Insurance carriers have a long history of tweaking their field organizations and compensation plans to make the captive agent channel more effective and efficient. But the stakes have become higher and the moves bolder in the last several years. Faced with stagnant agent counts, declining agent productivity and elevated expense ratios relative to direct players, carriers are taking sweeping action to ensure the continued viability of the agent channel. From Allstate to Farmers to numerous regional carriers, timid steps have given way to massive reorganizations and wholesale redesigns of compensation programs.
As we advise executives at national and regional carriers active in the agent channel, the most frequent question they pose to us is: “How do we know if it’s time to go big (or go home)?” Although good agents tend to welcome change that makes a carrier more competitive in the marketplace, others may resist it. For the insurance distribution executive, agency transformation is difficult, time-consuming, risky and potentially controversial.
We’ve laid out a set of diagnostic questions that executives can ask themselves to determine whether the juice is worth the squeeze and whether the time for real transformation has arrived.
To gauge whether a large-scale reorganization is worth pursuing, ask
yourself the following six questions:
1. Do your field leaders have multi-channel or multiproduct responsibility?
If they don’t, you are behind the times. Other carriers are aggressively breaking down channel and product silos in their field leadership. Whereas previously only top agency executives were responsible for decision-making across channels and products, more recently middle management such as directors and AVPs are being deployed across multiple channels (e.g., exclusive agent, independent agent and retail) and products (e.g., auto, home, life, commercial and financial services).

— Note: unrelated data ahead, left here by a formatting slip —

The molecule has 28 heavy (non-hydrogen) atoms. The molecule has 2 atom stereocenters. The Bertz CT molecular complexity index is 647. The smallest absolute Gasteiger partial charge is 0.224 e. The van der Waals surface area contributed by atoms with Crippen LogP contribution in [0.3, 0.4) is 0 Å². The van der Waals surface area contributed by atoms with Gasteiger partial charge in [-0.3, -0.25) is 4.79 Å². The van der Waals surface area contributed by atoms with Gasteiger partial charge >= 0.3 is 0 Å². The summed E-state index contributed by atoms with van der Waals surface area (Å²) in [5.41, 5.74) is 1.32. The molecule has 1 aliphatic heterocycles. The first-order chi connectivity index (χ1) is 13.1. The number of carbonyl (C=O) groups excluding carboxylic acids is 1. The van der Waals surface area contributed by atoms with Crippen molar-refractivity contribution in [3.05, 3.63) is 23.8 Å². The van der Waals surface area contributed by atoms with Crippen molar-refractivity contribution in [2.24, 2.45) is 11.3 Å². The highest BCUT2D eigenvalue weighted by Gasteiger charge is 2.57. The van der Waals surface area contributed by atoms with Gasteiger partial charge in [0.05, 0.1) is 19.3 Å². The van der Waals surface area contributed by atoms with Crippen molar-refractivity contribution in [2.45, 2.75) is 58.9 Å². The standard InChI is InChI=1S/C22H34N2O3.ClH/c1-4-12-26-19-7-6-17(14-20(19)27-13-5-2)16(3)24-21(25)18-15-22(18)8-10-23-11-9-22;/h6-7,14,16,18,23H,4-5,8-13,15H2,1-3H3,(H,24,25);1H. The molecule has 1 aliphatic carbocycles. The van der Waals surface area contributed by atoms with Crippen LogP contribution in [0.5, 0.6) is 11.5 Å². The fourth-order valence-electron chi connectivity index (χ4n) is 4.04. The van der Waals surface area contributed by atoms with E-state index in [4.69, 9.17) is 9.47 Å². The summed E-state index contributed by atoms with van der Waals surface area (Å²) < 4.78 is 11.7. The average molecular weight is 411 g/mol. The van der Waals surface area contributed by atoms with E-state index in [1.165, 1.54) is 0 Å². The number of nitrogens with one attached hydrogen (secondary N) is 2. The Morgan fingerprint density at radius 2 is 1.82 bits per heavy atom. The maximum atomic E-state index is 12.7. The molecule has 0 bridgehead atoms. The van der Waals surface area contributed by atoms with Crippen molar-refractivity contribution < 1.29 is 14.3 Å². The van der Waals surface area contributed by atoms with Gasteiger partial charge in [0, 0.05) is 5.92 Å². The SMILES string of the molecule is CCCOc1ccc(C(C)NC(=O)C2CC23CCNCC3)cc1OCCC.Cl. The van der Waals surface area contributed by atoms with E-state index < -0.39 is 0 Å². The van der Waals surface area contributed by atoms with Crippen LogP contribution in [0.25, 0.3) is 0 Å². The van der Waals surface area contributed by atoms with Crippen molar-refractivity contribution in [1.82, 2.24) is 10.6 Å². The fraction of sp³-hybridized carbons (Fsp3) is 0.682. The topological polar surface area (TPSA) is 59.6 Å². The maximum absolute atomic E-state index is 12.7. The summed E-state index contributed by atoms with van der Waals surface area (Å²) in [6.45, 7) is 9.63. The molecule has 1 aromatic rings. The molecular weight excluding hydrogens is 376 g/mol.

This deployment is not only more efficient but also more effective. It increases channel and product coordination, allows field leaders to optimize across channel and product efforts and eliminates counterproductive competition for agent attention. It also provides an abundance of career path options for leaders on the rise.
2. Are your district or agency managers able to focus on coaching and sales performance management?
The days of “jack-of-all-trades” district and agency managers are numbered. Historically, these managers were expected to recruit agents, train them, provide them with marketing support and coach them on sales. In an optimized field organization, these managers are liberated from lower-value recruiting, training and marketing duties so they can focus on their core competency of sales management and sales coaching. This shift is enabled by centralizing recruiting, training and marketing functions at home office through centers of excellence that support the field.
3. Are your spans of control current relative to best practice?
The rules of thumb are changing. While carriers used to assign one agency manager for every 20 to 30 captive agents, new guidance is 40 or even more. This evolution is based on analytics that reveal a lack of correlation between coverage and productivity: Fewer agents per manager doesn’t necessarily lead to more production.
We are aware of carriers pushing the envelope even further, such that the average manager span of control will grow significantly over the next two years. Increasing familiarity with video-based technology and virtual meetings in the context of COVID-19 will only accelerate this trend as “windshield time” constraints become less relevant.
The move toward larger spans is happening at the director and AVP levels, too. In lockstep with their increasingly cross-channel and multi-product approaches, carriers are rolling up more and more premium and agent count to these field leaders.
See also: 4 Keys to Agency Modernization
4. Is your field leader compensation sufficiently variable and tailored geographically?
The emerging best practice is for nearly half of field leader compensation (for director roles and above) to be variable. Those with a significantly smaller variable portion may fall into maintenance mode rather than gunning for growth.